The World Chess Champion will be crowned in Moscow on Wednesday. But don’t expect the tie-breaker clash between Viswanathan Anand and Boris Gelfand to end early. It will go the distance considering the standard of play in the 6-6 tie in the 12 classical games.
There were only two decisive games in the classical format and the rapid and blitz games too should be close even though defending champion Anand enjoys a huge advantage in head-to-head over Israeli in the shorter version of the game.The two met in a mini match in the 2000 FIDE World Cup in Shenzhen (China) which was decided in an Armageddon game after two classical, two rapid and two blitz games had all ended in draws. Anand won the mini match and went on to win the title.
The ongoing World Chess Championship match too has been a close affair, mainly because they have shunned risks and played safe.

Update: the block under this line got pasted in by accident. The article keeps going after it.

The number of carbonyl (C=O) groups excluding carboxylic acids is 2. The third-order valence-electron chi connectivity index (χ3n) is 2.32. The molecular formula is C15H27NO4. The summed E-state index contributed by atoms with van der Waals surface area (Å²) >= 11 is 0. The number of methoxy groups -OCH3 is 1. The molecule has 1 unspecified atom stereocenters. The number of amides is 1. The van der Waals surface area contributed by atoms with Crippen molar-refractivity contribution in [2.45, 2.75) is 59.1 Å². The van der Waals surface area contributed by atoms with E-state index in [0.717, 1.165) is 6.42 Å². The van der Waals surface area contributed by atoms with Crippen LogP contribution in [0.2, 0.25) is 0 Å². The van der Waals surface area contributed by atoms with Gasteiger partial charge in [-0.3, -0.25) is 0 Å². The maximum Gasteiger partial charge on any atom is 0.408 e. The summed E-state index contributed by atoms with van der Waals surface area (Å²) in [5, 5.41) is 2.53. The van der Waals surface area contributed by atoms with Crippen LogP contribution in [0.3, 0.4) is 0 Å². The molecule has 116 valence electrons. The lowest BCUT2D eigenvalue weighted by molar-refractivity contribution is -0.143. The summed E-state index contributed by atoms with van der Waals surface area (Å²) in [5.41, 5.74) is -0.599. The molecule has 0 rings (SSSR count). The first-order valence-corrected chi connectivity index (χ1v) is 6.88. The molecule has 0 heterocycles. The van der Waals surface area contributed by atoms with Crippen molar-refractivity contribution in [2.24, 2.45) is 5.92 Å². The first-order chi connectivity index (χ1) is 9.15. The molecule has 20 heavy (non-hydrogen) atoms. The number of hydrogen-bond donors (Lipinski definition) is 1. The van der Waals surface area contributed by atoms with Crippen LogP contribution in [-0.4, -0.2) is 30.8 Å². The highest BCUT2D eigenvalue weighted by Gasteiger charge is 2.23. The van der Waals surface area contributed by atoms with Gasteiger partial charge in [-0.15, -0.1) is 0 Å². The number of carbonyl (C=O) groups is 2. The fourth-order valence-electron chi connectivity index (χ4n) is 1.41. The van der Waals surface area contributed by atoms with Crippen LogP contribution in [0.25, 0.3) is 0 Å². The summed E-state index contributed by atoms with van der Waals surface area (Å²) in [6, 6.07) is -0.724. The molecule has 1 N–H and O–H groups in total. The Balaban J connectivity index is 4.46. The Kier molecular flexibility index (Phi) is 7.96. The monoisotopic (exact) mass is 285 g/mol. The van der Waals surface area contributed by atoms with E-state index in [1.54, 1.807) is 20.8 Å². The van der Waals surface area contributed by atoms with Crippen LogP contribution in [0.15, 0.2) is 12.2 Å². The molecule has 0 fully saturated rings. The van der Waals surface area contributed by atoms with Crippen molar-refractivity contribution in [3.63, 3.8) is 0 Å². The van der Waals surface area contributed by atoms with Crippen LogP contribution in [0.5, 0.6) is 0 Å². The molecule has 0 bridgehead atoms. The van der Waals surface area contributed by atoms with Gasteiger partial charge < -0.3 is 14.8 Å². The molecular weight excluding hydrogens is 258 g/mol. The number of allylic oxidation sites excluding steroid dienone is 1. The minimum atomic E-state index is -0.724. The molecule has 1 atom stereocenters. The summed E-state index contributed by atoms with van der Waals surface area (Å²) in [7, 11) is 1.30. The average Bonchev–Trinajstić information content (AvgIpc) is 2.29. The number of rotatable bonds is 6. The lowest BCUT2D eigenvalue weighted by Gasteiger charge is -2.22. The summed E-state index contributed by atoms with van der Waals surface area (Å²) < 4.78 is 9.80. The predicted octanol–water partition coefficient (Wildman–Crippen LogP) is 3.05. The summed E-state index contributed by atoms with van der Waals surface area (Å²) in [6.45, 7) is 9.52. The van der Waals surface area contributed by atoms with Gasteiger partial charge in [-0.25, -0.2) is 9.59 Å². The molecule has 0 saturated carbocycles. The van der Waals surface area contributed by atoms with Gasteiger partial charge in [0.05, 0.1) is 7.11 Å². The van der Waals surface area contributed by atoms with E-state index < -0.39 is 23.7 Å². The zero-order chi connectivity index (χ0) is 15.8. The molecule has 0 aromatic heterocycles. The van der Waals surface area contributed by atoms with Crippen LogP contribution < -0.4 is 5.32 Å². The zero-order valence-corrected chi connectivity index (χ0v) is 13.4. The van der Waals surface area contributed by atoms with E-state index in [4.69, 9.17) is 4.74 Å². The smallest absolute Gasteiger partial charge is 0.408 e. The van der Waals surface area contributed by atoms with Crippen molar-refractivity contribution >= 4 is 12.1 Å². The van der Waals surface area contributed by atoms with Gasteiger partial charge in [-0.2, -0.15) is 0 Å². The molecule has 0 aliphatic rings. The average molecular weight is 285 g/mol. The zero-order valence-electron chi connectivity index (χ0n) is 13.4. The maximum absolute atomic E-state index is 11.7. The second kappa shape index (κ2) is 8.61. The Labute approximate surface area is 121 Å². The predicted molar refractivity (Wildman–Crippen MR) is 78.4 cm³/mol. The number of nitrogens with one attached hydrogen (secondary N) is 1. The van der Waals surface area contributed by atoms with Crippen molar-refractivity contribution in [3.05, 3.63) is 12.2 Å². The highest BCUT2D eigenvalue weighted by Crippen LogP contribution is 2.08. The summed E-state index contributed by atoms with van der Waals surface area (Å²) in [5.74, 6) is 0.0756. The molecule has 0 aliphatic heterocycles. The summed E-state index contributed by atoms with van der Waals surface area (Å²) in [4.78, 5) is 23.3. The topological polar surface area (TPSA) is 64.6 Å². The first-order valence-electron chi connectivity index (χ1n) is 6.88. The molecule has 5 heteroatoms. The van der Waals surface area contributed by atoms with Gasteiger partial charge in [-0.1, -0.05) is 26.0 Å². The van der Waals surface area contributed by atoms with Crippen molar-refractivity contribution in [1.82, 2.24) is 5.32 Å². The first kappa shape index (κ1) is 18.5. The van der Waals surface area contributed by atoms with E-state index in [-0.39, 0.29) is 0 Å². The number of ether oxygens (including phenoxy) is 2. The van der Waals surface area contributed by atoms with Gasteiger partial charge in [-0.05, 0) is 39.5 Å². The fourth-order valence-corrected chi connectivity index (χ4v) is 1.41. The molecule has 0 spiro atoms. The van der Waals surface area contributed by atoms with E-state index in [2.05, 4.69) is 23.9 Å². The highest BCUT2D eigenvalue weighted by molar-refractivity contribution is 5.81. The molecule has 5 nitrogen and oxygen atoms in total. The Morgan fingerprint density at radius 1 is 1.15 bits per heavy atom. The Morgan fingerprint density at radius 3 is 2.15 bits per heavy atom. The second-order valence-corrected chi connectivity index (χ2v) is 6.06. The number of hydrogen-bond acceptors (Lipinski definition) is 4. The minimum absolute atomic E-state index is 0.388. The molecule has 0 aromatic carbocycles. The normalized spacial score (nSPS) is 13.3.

Most of their games ended within 30 moves via quick exchange of pieces, causing much disappointment among their fans.
The two have prepared extensively and thus have not only anticipated their rival’s tactics but have been ready with their responses. They have played safe, avoiding complications and only a couple of games have been exciting enough to create a buzz in chess circles.
Now that they have reached the tie-break stage, they will start with four games under rapid chess rules with 25 minutes to each player and a ten seconds increment after every move.
In case the deadlock persists, the two will play two blitz games of five minutes each with a three seconds increment. Five rounds of blitz games can be played. If the deadlock is not resolved, it will be followed by an Armageddon game to decide the winner.
The only thing that can cause excitement during the tie-break will be mistakes that are expected to creep into their game because of the fast pace of play.
The tempo of the game will change drastically and the player who holds his nerves will emerge the winner.